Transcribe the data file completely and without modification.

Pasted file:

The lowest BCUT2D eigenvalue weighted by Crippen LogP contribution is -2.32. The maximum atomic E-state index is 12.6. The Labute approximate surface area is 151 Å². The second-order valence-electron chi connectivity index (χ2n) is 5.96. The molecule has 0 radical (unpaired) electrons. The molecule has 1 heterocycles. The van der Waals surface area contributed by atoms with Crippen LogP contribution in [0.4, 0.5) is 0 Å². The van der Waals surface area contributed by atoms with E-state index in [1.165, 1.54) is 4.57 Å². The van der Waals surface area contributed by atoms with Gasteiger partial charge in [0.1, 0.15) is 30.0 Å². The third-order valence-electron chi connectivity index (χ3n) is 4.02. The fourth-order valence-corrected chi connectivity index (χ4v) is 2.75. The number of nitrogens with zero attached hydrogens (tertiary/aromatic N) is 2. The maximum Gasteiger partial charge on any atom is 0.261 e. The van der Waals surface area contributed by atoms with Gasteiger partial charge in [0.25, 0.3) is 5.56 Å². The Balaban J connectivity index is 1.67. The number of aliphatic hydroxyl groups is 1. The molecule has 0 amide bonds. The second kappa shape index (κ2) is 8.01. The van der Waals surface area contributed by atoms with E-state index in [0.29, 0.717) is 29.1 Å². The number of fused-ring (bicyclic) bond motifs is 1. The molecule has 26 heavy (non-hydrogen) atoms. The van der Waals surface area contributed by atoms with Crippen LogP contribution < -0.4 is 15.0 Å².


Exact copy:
The lowest BCUT2D eigenvalue weighted by Crippen LogP contribution is -2.32. The maximum atomic E-state index is 12.6. The Labute approximate surface area is 151 Å². The second-order valence-electron chi connectivity index (χ2n) is 5.96. The molecule has 0 radical (unpaired) electrons. The molecule has 1 heterocycles. The van der Waals surface area contributed by atoms with Crippen LogP contribution in [0.4, 0.5) is 0 Å². The van der Waals surface area contributed by atoms with E-state index in [1.165, 1.54) is 4.57 Å². The van der Waals surface area contributed by atoms with Gasteiger partial charge in [0.1, 0.15) is 30.0 Å². The third-order valence-electron chi connectivity index (χ3n) is 4.02. The fourth-order valence-corrected chi connectivity index (χ4v) is 2.75. The number of nitrogens with zero attached hydrogens (tertiary/aromatic N) is 2. The maximum Gasteiger partial charge on any atom is 0.261 e. The van der Waals surface area contributed by atoms with Gasteiger partial charge in [0.25, 0.3) is 5.56 Å². The Balaban J connectivity index is 1.67. The number of aliphatic hydroxyl groups is 1. The molecule has 0 amide bonds. The second kappa shape index (κ2) is 8.01. The van der Waals surface area contributed by atoms with E-state index in [0.29, 0.717) is 29.1 Å². The number of fused-ring (bicyclic) bond motifs is 1. The molecule has 26 heavy (non-hydrogen) atoms. The van der Waals surface area contributed by atoms with Crippen LogP contribution < -0.4 is 15.0 Å².